If there are no factual disputes regarding the jurisdiction issue, then the court need not conduct a hearing but can decide on the pleadings and affidavits whether the plaintiff has established jurisdiction by a preponderance of the evidence. Dean, 134 F.3d at 1272. (stating that where "the reason for not having an evidentiary hearing was that there was no real dispute' as to the facts or to the extent of discovery... plaintiffs face the same burden as they would if there had been an evidentiary hearing: proof of jurisdiction by a preponderance of the evidence.").

Neither party in this case has requested discovery on the issue of jurisdiction or an evidentiary hearing to resolve relevant factual disputes. Thus, to resolve the jurisdictional issue raised by VDC, the Court will determine whether, taking all of Citidal's allegations as true, it has made the necessary prima facie showing of jurisdiction.

When determining whether personal jurisdiction exists over a defendant in a diversity case, "a federal court must apply the law of the state in which it sits, subject to constitutional limitations." Reynolds v. Int'l Amateur Athletic Fed'n, 23 F.3d 1110, 1115 (6th Cir.1994). "[T]he defendant must be amenable to suit under the forum state's long-arm statute and the due process requirements of the Constitution must be met." CompuServe, Inc. v. Patterson, 89 F.3d 1257, 1262 (6th Cir. 1996) (citation omitted).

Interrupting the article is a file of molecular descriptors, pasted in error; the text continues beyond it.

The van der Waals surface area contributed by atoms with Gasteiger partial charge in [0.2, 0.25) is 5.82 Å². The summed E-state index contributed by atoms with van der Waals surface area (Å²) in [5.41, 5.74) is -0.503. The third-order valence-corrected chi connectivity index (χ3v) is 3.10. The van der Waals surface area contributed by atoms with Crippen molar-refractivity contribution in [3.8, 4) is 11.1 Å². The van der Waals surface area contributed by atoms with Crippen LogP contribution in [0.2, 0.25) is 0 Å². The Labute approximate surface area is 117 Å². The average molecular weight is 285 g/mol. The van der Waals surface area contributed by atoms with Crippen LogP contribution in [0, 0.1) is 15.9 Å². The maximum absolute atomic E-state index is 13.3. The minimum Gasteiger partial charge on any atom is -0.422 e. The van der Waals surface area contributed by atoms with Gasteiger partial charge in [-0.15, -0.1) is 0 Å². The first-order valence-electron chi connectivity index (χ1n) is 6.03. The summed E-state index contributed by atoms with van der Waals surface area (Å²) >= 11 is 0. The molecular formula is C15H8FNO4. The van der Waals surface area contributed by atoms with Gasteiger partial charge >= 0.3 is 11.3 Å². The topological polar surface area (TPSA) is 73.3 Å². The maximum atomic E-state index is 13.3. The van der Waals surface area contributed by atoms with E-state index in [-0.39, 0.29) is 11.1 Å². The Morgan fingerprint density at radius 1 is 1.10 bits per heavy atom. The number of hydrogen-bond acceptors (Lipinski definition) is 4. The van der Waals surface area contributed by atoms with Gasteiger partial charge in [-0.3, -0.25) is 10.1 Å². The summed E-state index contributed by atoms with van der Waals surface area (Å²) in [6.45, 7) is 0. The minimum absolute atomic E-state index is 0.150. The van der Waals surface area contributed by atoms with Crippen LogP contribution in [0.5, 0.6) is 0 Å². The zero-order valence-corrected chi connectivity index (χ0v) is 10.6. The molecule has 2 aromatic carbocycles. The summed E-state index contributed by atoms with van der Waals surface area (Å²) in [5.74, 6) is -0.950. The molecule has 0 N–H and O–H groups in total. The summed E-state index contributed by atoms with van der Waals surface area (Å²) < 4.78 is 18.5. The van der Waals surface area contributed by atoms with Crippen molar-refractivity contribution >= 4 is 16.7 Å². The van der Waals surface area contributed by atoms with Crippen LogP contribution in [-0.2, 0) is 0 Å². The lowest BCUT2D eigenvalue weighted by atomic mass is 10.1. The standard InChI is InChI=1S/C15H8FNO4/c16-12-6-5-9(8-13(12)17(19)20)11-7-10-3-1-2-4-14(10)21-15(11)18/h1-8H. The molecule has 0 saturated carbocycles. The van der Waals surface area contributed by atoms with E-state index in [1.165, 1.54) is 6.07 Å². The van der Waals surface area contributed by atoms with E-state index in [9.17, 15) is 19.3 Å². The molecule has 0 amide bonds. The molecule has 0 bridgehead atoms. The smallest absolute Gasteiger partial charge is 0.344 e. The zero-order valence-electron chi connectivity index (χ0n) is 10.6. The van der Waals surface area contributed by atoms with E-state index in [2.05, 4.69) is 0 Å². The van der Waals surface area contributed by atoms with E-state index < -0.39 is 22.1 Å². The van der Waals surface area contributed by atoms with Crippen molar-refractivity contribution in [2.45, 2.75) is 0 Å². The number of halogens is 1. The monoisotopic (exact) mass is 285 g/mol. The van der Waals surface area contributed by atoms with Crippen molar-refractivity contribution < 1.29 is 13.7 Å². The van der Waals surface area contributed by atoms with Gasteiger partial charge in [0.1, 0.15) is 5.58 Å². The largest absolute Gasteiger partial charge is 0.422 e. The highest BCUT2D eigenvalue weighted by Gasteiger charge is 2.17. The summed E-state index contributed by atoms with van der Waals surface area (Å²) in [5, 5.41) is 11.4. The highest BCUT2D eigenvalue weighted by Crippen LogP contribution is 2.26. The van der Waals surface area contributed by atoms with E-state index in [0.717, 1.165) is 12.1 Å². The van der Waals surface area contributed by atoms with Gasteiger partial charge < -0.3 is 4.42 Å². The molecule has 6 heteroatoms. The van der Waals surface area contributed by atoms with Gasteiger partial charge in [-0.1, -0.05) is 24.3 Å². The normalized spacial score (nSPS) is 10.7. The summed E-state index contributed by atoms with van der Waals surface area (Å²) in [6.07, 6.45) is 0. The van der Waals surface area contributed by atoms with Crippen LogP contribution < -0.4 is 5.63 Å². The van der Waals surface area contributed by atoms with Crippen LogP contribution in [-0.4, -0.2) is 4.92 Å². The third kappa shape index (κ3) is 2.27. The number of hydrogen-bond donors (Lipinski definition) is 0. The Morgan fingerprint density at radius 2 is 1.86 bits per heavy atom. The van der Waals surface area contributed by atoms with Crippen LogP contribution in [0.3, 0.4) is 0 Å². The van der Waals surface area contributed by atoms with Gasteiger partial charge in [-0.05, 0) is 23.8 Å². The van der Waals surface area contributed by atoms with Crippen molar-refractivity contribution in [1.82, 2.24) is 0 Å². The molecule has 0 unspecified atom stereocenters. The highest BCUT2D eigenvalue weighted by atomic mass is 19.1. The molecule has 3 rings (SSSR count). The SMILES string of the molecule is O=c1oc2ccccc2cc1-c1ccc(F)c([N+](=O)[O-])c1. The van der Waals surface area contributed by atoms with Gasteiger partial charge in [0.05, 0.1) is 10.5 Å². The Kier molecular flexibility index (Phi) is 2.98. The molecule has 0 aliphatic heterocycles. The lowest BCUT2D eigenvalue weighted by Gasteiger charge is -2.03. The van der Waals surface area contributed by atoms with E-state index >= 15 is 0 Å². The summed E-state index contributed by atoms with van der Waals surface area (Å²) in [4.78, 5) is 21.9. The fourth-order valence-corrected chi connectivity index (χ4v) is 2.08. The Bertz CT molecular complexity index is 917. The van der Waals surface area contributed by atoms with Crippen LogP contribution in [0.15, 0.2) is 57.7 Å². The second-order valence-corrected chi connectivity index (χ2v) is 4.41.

The Kentucky Supreme Court has determined that the state's long-arm statute does not allow for personal jurisdiction to the full extent of the due-process clause. Caesars Riverboat Casino, LLC v. Beach, 336 S.W.3d 51, 57 (Ky. 2011). In other words, there may be situations where a defendant has sufficient contacts with the state to satisfy jurisdiction under the due-process clause but the Kentucky statute still does not permit jurisdiction. Id. (citing Banco Ambrosiano, S.P.A. v. Artoc Bank & Trust Ltd., 62 N.Y.2d 65, 476 N.Y.S.2d 64, 464 N.E.2d 432, 435 (1984)).

Thus, in determining whether this Court may exercise personal jurisdiction over a defendant, the Court must first look to whether jurisdiction is permissible under Kentucky's long-arm statute. That statute provides, in relevant part, that a Kentucky court may exercise personal jurisdiction over a person with regards to a claim arising from that person's "[t]ransacting any business in this Commonwealth." KRS § 454.210(2)(a)(1).